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At Voila Creative Studio, there’s an art to avoiding the boring

A modest, monochromatic storefront on La Brea Avenue camouflages a vast warehouse, where an artisan meticulously shaves foam into a sculpture of a cowboy, a jungle-themed lair features vintage German educational prints, and a grand chandelier made entirely of hands hangs above.

This is the Voila Creative Studio, a “visual laboratory” founded by Belgian artist Katrien Van Der Schueren.

The studio conceptualizes, designs and fabricates bespoke furniture, lighting, event and stage sets, accessories and fine art for clients such as famed fashion designer Carolina Herrera, the Cayton Children’s Museum in Santa Monica and the historic Hotel Jerome in Aspen. It also doubles as an event space and frame shop.

“I hate boring art that doesn’t say anything,” Van Der Schueren said. “Art needs to create a reaction, have contrast, humor, surprise and a sense of irony that makes you smile, but at the same time is aesthetically appealing and light.”

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One of Voila’s current projects — a private residence at Maravilla in Cabo San Lucas, designed by Martyn Lawrence Bullard — showcases that breadth of wit and creativity, with a collection of roughly 30 Mexican-inspired pieces of custom art.

“Because it has a [big] budget, there are a lot of big pieces including photography and collages which we make, print and frame here,” she said. “There’s rope art, sand art and sculptures. There are two big wall reliefs, concrete sculptures for outside and an indoor foam sculpture.”

A collage of a luchador is layered with images from Mexican culture — including the national flag, cacti and sugar skulls — while subtle geometric sand art takes its inspiration from the nearby beach.

“Martyn contrasts everything; that’s why I love working with him,” Van Der Schueren said.You show him something new, and he immediately goes for it and trusts that we can do it, even if we never had before. He evolves with us, so that’s cool.”

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What got you into custom fabrication?

I had a whole container full of these glove molds and had to do something with them, so we sold part at the Paris flea market and shipped a container to the U.S. Then you’re there with all these hands, so we turned some into a chandelier of hanging hands. That was interesting to me because I was working with and exploring different materials. Then people started ordering custom furniture and art.

How did framing start?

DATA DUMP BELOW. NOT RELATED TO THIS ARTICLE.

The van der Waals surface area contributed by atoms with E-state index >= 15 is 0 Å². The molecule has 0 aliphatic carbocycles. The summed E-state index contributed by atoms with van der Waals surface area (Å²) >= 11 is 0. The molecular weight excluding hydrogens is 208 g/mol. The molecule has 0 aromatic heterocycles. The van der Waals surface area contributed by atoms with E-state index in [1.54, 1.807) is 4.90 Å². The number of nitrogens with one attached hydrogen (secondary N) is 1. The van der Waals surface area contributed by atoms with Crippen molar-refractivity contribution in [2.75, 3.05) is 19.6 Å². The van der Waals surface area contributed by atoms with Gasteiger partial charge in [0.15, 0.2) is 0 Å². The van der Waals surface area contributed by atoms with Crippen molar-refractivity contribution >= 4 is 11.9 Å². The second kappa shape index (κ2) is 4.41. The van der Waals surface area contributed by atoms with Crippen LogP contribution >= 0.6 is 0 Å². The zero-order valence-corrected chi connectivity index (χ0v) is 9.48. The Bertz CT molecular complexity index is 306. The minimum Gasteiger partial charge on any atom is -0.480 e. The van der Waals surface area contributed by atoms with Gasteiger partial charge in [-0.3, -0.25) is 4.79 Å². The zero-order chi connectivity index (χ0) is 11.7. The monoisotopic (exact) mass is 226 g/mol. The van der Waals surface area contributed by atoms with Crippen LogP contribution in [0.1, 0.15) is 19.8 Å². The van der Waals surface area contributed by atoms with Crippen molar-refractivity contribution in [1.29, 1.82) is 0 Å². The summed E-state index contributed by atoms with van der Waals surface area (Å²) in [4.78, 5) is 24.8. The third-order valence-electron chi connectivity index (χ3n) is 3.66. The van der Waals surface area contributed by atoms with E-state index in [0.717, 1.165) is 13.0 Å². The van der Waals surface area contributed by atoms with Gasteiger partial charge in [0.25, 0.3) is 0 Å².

Framing actually started from the beginning in 2008 framing vintage posters from Europe and because I needed to frame my own art, and I couldn’t find a solution. It was either somebody who didn’t know what they were doing or I didn’t like the style, and then people just asked me to frame for them. It’s always been an integral part of my business. Now, for projects like Martyn’s, we make or print the art or collage and then frame. It’s all combined.

How hands-on are you with the art?

Very hands-on. I try to split it up because it’s two brains and once you’re hands-on I can’t stop, so I’ll either respond right away to an email or you won’t hear from me for days. Normally I will explore the materials and figure how we are going to proceed, so I’ll do a lot of different tests and part of the sculpting. Then I try to make it into something that can be done by others and I’ll help that process along the way, depending on where I need to be.

This space is sometimes used for events at night.

We rented out the space for U2 and Camila Cabello’s album releases. What interests me with that is that they ask us to do art fabrication for the mood and decor for the party. It’s fantastic that we get to create it and have it here. They pay to rent the space and for the art fabrication and bring a lot of people here, so we get new clients out of that. That’s the best type of marketing there is.

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What are some of your favorite projects that you’ve worked on?

The Hotel Californian in Santa Barbara. All the pieces were super fun and different, so it was very creative. It was also a collaboration with Martyn with a nice budget. It was a lot of collages and some paintings that were all Santa Barbara-inspired. There was an enormous quantity of different pieces — abstract, photography, vintage and some with humor. It was an opportunity to create a huge portfolio because we keep the copyright afterward.


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